Floor Boards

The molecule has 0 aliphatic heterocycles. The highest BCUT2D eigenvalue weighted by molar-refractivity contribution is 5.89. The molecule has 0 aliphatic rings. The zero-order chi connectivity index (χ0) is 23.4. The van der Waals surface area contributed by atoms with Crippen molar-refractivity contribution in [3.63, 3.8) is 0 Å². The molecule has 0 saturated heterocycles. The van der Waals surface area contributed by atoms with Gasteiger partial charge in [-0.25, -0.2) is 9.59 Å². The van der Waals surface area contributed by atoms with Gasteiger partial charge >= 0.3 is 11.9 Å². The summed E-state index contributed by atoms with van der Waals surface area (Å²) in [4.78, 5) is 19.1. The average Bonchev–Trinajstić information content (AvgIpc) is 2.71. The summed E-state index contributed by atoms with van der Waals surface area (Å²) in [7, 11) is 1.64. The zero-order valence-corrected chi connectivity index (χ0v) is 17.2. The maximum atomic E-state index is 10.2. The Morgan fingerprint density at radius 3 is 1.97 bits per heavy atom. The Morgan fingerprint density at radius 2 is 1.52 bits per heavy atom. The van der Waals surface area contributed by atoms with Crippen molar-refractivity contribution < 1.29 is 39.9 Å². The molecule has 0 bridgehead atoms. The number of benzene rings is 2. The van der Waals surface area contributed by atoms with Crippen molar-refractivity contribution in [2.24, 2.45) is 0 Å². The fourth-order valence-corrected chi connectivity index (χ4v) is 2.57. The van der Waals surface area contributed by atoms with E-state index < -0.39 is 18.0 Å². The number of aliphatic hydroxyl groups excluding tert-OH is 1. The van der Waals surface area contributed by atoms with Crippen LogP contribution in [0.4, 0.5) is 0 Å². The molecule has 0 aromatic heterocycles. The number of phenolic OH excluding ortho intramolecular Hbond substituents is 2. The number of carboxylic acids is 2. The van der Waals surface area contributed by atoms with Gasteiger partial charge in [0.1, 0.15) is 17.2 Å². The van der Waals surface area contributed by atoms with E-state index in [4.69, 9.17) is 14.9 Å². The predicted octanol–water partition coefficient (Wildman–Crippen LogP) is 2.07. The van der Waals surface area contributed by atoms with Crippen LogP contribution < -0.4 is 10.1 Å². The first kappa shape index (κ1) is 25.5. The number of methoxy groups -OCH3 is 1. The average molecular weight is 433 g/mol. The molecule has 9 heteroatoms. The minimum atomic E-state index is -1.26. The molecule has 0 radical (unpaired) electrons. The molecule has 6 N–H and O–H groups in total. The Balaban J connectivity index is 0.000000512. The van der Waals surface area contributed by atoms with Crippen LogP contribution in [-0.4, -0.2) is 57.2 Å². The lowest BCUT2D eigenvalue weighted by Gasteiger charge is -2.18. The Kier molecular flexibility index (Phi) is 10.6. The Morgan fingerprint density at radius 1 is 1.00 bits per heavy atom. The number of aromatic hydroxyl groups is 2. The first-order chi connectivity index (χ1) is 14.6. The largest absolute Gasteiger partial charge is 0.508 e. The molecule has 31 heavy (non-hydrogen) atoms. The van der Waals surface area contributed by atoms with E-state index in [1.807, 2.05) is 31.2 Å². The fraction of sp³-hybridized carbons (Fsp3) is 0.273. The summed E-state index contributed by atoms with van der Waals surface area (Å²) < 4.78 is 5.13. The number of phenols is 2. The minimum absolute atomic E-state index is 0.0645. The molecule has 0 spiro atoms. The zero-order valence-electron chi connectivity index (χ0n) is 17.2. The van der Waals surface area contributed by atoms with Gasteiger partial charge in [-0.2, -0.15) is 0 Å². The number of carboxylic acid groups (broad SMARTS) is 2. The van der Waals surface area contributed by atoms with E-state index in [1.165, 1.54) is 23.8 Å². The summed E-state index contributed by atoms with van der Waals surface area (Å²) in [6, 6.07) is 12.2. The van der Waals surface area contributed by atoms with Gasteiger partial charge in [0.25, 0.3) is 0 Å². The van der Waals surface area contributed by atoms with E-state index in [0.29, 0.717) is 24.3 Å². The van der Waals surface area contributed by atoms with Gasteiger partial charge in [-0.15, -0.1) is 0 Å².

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Manic's major-label debut may only be a five-song EP but that's enough to paint a rather full picture of an ambitious band who is urgently striving to develop their own voice but can't quite shake their influences -- mainly, they can't shake the ghost of Radiohead, who haunts every track on this EP. This Los Angeles quartet is far more earthbound than the Oxford quintet -- the opening "Chemicals for Criminals" is about struggling with a hangover, a sign that they're not quite bothered with the existentialism (that's Thom Yorke's enduring preoccupation), and their music is generally louder and gutsier than Radiohead has been since The Bends. But that doesn't mean that it's possible to get through any of Floor Boards without thinking of Radiohead: it's there in the explosive waves of guitars, the moody washes of electronics, the quivering vocals of Paul Gross, how the songs alternate between spacy melancholia and electrified bursts of angst. Manic is flexible enough to pull off these shifts in tone with ease, but they're not quite developed enough as songwriters to make them memorable as songs, so Floor Boards winds up as simply an intriguing teaser for a full-length debut: if they could harness their ambition and hone their skills, they could deliver an effective album, but they could just as easily be to tied to their idols, whether that's a conscious move or not.

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